Dirty Reiver 2017 – I think I might have actually enjoyed it

At last year’s Dirty Reiver I vowed never again, but as ever, with type 2 fun here I was heading south for another go at riding 200 kilometers on rough gravel tracks through wild forests and moorland!
As many endurance riders will know it’s a struggle to pinpoint why events like the Dirty Reiver are so addictive despite the pain involved. There are few events on the calendar in any discipline that offer such a brutal genuine challenge just to finish let alone ‘race’ it.

On the Friday I rolled into the stunning forested hills of Kielder in Northumberland and remembered this area is so remote that there’s zero phone reception, so meeting up with others would be a challenge! The sign for high speed broadband was surely ironic from BT. I was staying with the Upgrade bikes team at the Calvert trust outdoor centre and chalets in Kielder, a charity who do a lot to help disabled kids and adults get themselves into the great outdoors on water, dirt or up rock.
After a warm up ride on Friday afternoon, I helped Andy from Focal Events with the food drop bags at registration. It was an interesting insight into what people think they need after 100km of gravel riding. The food varied from personal preference on branded energy gels to brave souls packing onion bajhis and even a tub of yoghurt for one competitor. One guy looked like he was smuggling drugs over the border with his 2 kilos of neatly wrapped bars in tinfoil. After checking out the shiny kit on display from Lezyne (I love my new pumps from them – watch for a review soon), Salsa, Bombtrack bikes and loads more, it was time to get some food and sleep for the big day.

Saturday morning broke clear and calm but chilly with reflections of the surrounding pine trees on the beautiful Kielder Reservoir. It was also perfect conditions to question just how much clothing was needed.
At the start line everyone looked super pumped and keen with a smattering of nerves. Rory Hitchens from Upgrade Bikes gave a short but inspirational tribute to Mike Hall. Someone who must have been on so many riders minds when the going got tough during the day.

The start was not manic like some events as we rolled towards the opening check point in the forest. The pace quickly stepped up and things got rapid, the leading group sped off at a good speed now on relatively rough gravel, but heads down they missed a turning as we entered the forest. Like lemmings we all just followed. The sign had twisted slightly but the tape was there and the rest of the field behind had seen it!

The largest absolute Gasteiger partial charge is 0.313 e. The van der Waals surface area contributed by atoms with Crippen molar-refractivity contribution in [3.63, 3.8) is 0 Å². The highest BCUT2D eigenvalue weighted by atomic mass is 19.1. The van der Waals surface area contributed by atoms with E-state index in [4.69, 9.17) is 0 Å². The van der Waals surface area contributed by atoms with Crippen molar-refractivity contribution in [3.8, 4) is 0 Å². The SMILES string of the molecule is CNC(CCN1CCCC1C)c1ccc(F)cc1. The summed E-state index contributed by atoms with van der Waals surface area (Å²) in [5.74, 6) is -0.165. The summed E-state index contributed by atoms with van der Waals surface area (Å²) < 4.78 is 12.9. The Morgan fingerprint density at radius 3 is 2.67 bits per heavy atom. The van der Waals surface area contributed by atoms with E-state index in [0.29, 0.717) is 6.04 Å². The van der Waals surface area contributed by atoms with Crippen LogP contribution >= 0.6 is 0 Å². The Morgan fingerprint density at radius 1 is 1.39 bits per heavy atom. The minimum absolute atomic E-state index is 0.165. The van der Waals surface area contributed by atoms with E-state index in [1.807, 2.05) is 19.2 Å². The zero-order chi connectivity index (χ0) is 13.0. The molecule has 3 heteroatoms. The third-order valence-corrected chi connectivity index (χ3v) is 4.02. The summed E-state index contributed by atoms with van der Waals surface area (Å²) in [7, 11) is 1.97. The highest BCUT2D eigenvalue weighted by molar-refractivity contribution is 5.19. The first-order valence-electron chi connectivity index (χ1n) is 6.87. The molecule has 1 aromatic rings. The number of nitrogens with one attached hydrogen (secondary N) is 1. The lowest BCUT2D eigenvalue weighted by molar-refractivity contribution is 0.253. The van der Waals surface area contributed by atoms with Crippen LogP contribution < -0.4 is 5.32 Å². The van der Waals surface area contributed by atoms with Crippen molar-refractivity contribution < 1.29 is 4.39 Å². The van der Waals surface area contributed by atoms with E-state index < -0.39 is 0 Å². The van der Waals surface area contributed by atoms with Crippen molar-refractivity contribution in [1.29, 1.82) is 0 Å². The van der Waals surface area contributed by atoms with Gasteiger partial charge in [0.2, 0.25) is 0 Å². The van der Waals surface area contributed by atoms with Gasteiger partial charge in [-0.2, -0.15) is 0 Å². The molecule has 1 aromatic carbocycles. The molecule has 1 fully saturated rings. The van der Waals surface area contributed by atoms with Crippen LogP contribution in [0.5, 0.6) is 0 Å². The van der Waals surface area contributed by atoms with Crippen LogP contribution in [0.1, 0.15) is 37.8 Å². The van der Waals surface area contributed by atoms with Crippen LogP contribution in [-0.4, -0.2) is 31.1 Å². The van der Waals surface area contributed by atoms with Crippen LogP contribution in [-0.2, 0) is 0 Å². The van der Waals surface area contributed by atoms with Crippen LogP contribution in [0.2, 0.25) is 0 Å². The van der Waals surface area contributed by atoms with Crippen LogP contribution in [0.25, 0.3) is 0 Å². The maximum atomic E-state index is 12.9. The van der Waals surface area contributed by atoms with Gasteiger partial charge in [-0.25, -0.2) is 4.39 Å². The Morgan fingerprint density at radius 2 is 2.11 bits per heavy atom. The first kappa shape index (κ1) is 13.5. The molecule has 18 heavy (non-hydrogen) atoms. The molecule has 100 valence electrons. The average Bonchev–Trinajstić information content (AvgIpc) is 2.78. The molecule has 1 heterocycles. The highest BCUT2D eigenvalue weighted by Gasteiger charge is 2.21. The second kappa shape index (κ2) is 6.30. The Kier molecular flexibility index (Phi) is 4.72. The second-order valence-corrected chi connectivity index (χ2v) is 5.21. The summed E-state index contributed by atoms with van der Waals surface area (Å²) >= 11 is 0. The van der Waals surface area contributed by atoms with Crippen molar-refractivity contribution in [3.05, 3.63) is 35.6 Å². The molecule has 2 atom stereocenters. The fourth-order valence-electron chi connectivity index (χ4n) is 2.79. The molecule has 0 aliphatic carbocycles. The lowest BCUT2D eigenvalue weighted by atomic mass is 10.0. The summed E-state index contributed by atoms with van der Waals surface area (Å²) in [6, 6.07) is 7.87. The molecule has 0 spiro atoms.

Last year I went out too cautious and slow, so with that in mind I kept a fast pace. I was pretty much on my own the whole way to the first feed stop at 55km in. I still felt OK at this distance and quickly grabbed food and drink, I also realised I was down to just one water bottle. I had to be careful not to lose this one too! Ironically I had swapped a plastic Lezyne bottle cage to a more trusted wire cage for the race and the wire cage was the one that lost the bottle!

From the feed stop you head back on yourself through a village before re-entering the forest after a short road section. Here you get an idea of the rest of the field’s positions as they come towards you, I saw a couple of big groups were close behind. The next climb was where I felt my early exertions might have been a bit excessive…… I slowed a little and was soon caught by a fast group on an odd selection of bikes; A gravel bike with tri bars, a full suspension bike, a couple of hardtails and one with a lefty fork. I think this is where part of the beauty lies for the Dirty Reiver, there’s no one best approach to the bike nor kit.

The next 30km to the second food stop at 95km in, I tried to hang on to the group but lost them down a long rocky rough farm track through fields of sheep, a welcome contrast to the mostly forest tracks along the route. I was now firmly in recovery mode and busy refueling and stretching out cramp. I drank my bottle of water and ate well. I knew the climb after the feed stop was tough so a caffeine gel was needed. The campfire in the Tippee here was not as tempting as last year when there was snow in the air!

After the never ending rough climb to the Scottish border at about 110kms I kept eating and spinning and took it steady. Last year this is where I blew up, but impressively I had already blown up 20kms earlier in 2017! I think everyone blows up somewhere on the Dirty Reiver it is just a question of how you respond.